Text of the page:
• Link triggers so I can run actions on contacts when specific links are clicked

And for the most part, the rest of the big platforms are pretty similar – you can segment with tags or custom fields, you can see an activity feed of stuff that's happened on a subscriber, and so on.

Change is expensive

"But Mailerlite is half the price of ConvertKit!"


If email is the primary way you make money for your business, forget about costs.

5,000 contacts in CK will cost you $79 a month. With Mailerlite, those same 5,000 contacts will cost $30.

When (not if) you outgrow the "cheaper" tool and need something that can do what I outlined above, you're going to HATE what you'll need to go through to update all your forms... all your integrations... export-then-import all the right contacts at all the right time... ensure that subscribers in your old platform are correctly "flushed" out while ramping up automations in the new platform... etc. etc. etc.

If you have a list of 5,000 people, the revenue potential of that list should make that $49 difference a rounding error to zero.

Not only does migrating platforms take a lot of time, but it's also risky. You could break things and piss off your subscribers in the process.

If possible, don't do what I did and hop from platform to platform.

Use one that can do all the right things (ideally, the 3 things I described above) and stick with them.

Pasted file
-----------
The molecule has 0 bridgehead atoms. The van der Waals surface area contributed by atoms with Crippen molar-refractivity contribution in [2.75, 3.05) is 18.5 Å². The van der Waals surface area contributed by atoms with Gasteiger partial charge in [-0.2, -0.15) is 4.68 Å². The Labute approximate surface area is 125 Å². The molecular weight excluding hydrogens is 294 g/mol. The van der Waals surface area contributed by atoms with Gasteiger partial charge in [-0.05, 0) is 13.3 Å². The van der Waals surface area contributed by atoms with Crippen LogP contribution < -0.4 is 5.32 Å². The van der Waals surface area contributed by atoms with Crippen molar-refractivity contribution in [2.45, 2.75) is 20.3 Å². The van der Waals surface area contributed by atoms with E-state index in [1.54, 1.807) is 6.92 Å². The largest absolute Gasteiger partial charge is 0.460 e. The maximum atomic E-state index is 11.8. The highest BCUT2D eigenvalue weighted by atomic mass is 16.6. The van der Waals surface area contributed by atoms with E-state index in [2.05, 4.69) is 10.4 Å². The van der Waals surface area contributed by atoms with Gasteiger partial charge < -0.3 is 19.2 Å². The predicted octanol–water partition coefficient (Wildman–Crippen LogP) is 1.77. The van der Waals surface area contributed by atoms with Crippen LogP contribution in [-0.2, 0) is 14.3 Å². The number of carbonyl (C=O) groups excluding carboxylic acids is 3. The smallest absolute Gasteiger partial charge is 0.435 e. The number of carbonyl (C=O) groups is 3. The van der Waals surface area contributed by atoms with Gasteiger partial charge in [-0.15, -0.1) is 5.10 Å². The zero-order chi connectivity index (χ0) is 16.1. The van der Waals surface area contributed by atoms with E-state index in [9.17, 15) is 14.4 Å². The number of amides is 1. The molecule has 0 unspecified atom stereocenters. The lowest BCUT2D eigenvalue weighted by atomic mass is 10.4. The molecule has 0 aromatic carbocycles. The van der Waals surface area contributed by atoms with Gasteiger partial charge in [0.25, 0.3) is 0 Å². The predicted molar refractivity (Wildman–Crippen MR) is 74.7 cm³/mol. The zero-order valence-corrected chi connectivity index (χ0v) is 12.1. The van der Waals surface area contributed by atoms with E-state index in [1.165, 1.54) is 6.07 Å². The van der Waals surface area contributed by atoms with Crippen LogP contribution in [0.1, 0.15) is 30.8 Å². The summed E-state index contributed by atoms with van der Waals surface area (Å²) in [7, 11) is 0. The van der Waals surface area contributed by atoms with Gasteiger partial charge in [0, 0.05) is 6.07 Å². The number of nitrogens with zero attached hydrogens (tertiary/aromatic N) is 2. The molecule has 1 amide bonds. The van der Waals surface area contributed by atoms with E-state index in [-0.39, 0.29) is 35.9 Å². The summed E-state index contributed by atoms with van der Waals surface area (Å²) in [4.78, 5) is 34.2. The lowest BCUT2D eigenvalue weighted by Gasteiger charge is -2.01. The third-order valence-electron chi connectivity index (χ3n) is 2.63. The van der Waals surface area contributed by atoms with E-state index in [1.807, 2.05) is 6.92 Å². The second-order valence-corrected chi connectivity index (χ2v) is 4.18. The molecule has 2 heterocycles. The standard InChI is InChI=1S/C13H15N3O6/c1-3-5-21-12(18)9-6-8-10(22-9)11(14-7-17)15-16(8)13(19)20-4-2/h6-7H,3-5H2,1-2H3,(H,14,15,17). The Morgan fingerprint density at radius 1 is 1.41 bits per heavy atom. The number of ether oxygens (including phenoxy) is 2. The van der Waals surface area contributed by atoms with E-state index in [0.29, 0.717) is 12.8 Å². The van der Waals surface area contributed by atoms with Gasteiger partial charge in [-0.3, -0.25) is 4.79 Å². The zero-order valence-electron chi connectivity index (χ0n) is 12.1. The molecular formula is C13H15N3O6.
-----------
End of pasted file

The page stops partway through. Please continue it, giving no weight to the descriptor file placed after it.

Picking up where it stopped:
What I don't like about ConvertKit

OK, so CK isn't perfect.

I love the team (Nathan, their CEO, and I go way back) and I really like how focused they are on helping creators holistically.

But there's one somewhat minor, but always worrisome, annoyance...

ConvertKit has recently added commerce features.

You can now use CK as a one-stop-shop to create landing pages, do your email marketing, and sell stuff – i.e. the entire creator lifecycle.

And then you see other platforms like Podia, which started out as a way to sell and host online courses, adding built-in email marketing features.

There's a massive land grab going on for creators, and all these platforms are slowly morphing in to kitchen sinks that try to do everything.

While that sounds great on a marketing site and maybe for someone just starting out, the reality tends to be pretty grim. Do everything good, and you'll end up doing nothing great.

In a perfect world, ConvertKit would just do email.

But I realise that there's a tremendous amount of business potential in doing more than just email.

There's nothing I can do about that – it's just the way it is.

But I've always admired products like that don't even include forms – and they're an email marketing platform! Their thought process is that there are a ton of great tools out there that can capture a lead, and as long as you can string together those tools with the API you're good to go.

I like tools that specialise, and I want to continue building my business on best-in-class tools that work nicely with each other.

I left Infusionsoft because it was a kitchen sink, trying to bake in payments, CRM, and more into one single platform.

And while I'm not going anywhere anytime soon, I do always worry about products that end up going too broad.

That's all from me. I hope you enjoyed today's rant writeup.

If you have anything to add or opposite opinions on what I covered above, I'd love to hear 'em!